Review of The Girl Who Drank the Moon, Kelly Barnhill

by Kelly Barnhill

Kelly Barnhill reminds us that updated fairy tales still have a place in Kelly Barnhillyoung adult literature.  She incorporates a plethora of iconic images and arctypes in forming the story. Stars, the moon, a  dragon, a tower prison, a witch in the forest who eats children, orphans, nuns, a mad women and helpless babies. Even a cloud of doom covering the village harkens back to fairytale imagery. A slight tweek to the iconography was a delightful dragon that didn’t grow up.

As with any good fairy tale or fable sprinkled within the story are words of wisdom such as forgiveness, fear of what others tell you, overprotecting those we love and the power of hope.  “It’s awfull to be cut off from your own memories.” “The answer is too easy, my friend. Look deeper.” I found Barhill’s messages about orphans and adoption, however, somewhat idealized.

Barhill sets the story between a village covered in the cloud of doom around a large bog and a forest. Her travels walking in Costa Rica influenced her choice of location and descriptions.

Kelly Barnhill Wins the 2017 John Newberry Medal

Review of The Girl Who Drank the Moon, Kelly BarnhillThe Girl Who Drank the Moon by Kelly Barnhill
on August 9th 2016
Genres: Fantasy, Middle Grade, Magical Realism
Pages: 388

Every year, the people of the Protectorate leave a baby as an offering to the witch who lives in the forest. They hope this sacrifice will keep her from terrorizing their town. But the witch in the forest, Xan, is kind and gentle. She shares her home with a wise Swamp Monster named Glerk and a Perfectly Tiny Dragon, Fyrian. Xan rescues the abandoned children and delivers them to welcoming families on the other side of the forest, nourishing the babies with starlight on the journey. 

One year, Xan accidentally feeds a baby moonlight instead of starlight, filling the ordinary child with extraordinary magic. Xan decides she must raise this enmagicked girl, whom she calls Luna, as her own. To keep young Luna safe from her own unwieldy power, Xan locks her magic deep inside her. When Luna approaches her thirteenth birthday, her magic begins to emerge on schedule -- but Xan is far away. Meanwhile, a young man from the Protectorate is determined to free his people by killing the witch. Soon, it is up to Luna to protect those who have protected her -- even if it means the end of the loving, safe world she’s always known.

The acclaimed author of The Witch’s Boy has created another epic coming-of-age fairy tale destined to become a modern classic.

Book Review of Which Witch? by Eva Ibbotson

A Fun Middle Grade Fantasy,

One of my children particularly enjoyed Which Witch? by Eva Ibbotson. Upon re-reading Which Witch by Eva Ibbotsonit, I understood why. What fun characters and lively descriptions.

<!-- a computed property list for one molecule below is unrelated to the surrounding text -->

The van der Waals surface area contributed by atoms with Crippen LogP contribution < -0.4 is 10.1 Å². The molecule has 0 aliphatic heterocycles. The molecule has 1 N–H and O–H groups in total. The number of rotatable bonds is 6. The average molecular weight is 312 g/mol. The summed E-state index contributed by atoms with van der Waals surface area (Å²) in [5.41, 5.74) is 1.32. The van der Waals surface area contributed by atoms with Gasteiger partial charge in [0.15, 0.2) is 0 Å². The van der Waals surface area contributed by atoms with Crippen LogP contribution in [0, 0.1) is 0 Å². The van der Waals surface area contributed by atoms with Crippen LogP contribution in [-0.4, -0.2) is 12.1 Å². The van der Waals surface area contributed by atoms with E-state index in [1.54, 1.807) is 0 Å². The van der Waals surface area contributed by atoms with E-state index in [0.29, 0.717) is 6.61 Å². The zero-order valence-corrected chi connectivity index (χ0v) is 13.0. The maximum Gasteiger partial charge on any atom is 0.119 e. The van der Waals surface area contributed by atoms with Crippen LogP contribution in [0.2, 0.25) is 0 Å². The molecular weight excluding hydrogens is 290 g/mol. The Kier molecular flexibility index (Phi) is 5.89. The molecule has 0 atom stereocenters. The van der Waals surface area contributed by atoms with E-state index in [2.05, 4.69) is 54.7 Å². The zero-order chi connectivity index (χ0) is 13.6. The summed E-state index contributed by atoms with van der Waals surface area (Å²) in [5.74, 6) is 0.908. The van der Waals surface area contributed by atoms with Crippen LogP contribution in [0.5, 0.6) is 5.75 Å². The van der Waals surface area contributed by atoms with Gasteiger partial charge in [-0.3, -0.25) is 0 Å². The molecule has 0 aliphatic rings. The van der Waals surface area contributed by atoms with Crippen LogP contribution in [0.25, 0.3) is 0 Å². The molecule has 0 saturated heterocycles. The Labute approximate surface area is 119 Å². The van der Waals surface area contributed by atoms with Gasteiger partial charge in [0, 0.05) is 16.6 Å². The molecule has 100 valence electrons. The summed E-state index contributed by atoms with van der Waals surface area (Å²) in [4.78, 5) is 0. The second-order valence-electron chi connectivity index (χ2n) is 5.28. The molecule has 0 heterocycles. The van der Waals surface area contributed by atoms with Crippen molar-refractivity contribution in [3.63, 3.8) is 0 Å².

The dark warlock, Arriman the Awful, wants to retire, but he can’t until someone replaces him. When no one appears, he decides to marry and have children who will one day take his place. The choice of wife is critical, because she must be the darkest of dark witches herself.

Which Witch will Win

Arriman’s assistant, Mr. Leadbetter,  sets up a competition at Arriman’s estate. They invited witches from the coven of Todcaster who will compete each day for the grand prize of marrying Arriman. The witches’ magic runs the gamut of gruesome to farcical. Their familiars, magical animal pets, play a vital role in the story; from Mother Bloodwort’s cloud of flies and the twin’s chickens, to Belladonna’s worm. All is written with tongue-in-cheek fun, consequently the contests create hysterically funny results.

A twist at the end winds up the tale with eloquent success. Which Witch? by Eva Ibbotson tickles the middle grade funny-bone, but we can all enjoy the laugh.

Eva Ibbotson castes her penchant for the humorous into plenty of other books you may want to read.

Book Review of Which Witch? by Eva IbbotsonWhich Witch? by Eva Ibbotson, Annabel Large
Published by Puffin Books on July 3rd 2000
Genres: Fantasy, Middle Grade
Pages: 272

When Arriman the Awful, the handsome wizard of the North, announces a contest to choose his bride, every witch in town is a flutter. The meanest, most powerful witch will wed the wizard. But little Belladonna is dismayed, because as hard as she tries, her spells conjure up begonias and baby birds, and not a single viper or bloodshot eyeball. She just has to do something seriously sinister in time for the contest....